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Friday, September 28, 2012

Prairie Dogs and Biodiversity

Today a group of 6th grade students from Wheatland Middle School (Wheatland is in southeastern Wyoming) came to the Berry Center to learn about prairie dogs.  Not just prairie dogs, but the way that prairie dogs benefit and alter their environments, what they eat and what eats them, how prairies rely on such disturbances, and the changes in prairie and prairie dog ranges over time.

Phew!  There are a lot of topics there.  But the students were broken into five groups and shuffled through five 30 minute sessions that focused on:

1. UW Museum of Vertebrates, showing students preserved prairie animals (not limited to prairie dogs) and the importance of preserving historical specimens.

2. Stable Isotope Facility, showing students how scientists can extract stories and information from tissues in animals.  For example, did you know that you can determine which species of prairie dog you have depending on the level of Nitrogen in the body?  Turns out, the white-tailed prairie dog hibernates and can't expel nitrogen-rich urine during the winter so stores it up in its body, where as the black-tailed prairie dog is active all year round?

3. Wyoming Natural Diversity Database, where students learned about keystone species, prairie dog ranges (historical and current), how prairie dogs change their environments, and more.

4. Rocky Mountain Herbarium, showing students prairie plants that were collected from the Wheatland area and preserved for research.  Some of the specimens are over 100 years old!

5. The Berry Prairie, where students learned about the prairie biodiversity (plants, herbivores, carnivores), rain shadows and why we have short-, mixed- and tall-grass prairies, above versus below ground biomass (75% of a prairie plant is underground!), and how to use a dichotomous key to identify grass species.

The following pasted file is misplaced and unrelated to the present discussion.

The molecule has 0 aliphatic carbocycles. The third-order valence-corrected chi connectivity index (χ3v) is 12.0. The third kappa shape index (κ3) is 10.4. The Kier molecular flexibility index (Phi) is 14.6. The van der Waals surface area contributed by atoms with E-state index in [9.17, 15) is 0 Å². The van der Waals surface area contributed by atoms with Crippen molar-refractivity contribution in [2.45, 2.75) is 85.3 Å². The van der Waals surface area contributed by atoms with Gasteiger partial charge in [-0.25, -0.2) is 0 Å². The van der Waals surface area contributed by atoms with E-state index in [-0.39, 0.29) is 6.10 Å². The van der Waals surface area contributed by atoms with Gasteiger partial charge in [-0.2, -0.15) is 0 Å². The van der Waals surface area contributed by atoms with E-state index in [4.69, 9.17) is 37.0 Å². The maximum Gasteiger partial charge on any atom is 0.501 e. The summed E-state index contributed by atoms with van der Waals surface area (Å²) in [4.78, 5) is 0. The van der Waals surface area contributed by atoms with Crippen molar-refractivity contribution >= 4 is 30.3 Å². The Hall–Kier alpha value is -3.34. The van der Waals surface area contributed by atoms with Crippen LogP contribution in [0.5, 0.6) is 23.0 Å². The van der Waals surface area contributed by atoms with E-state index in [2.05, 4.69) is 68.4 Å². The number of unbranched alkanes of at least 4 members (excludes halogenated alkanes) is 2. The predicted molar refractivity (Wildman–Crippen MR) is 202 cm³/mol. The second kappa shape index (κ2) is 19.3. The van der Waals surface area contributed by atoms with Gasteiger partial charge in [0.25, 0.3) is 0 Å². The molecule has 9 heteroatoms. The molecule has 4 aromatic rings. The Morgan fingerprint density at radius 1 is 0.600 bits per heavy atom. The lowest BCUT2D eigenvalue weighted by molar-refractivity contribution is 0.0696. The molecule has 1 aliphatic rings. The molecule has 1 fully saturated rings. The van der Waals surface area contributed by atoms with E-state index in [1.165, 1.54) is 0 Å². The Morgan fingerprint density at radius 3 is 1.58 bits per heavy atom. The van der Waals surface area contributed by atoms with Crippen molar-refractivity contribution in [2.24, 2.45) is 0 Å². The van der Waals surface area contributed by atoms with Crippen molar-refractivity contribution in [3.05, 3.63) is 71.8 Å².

Jennifer Richards, a Master's student in UW Ecosystem Science and Management, explains a dichotomous key.

It was a LOT of fun, the kids were really engaged in the lessons, and I think they left with the prairie ecosystem a little closer to their hearts.  As they should.  Because prairies are fabulous.

Students imprinted grasses that they identified on photo-reactive paper, mounted an herbarium label, and took a
shadow of the prairie home with them.

Written by Brenna Wanous Marsicek


  1. This is so great! I did not know that difference in prairie dogs. I just know they make large holes in the ground and we have to make sure our horses go around them. :)Love the last shot with the imprinted grass. Bet they enjoyed that. Thanks for sharing this Brenna.

    1. Hi Leah - yes, prairie dogs are one of those interesting organisms that don't look interesting at first glance! What I find most interesting is that while Wyoming doesn't have the perfect climate to foster lots of biodiversity, we benefit from our many mountain ranges that create lots of different ecosystems and barriers for organisms to specialize in. These two species are a product of a mountain range making a barrier they can't cross over, so they stay separate and drift apart genetically as a result.


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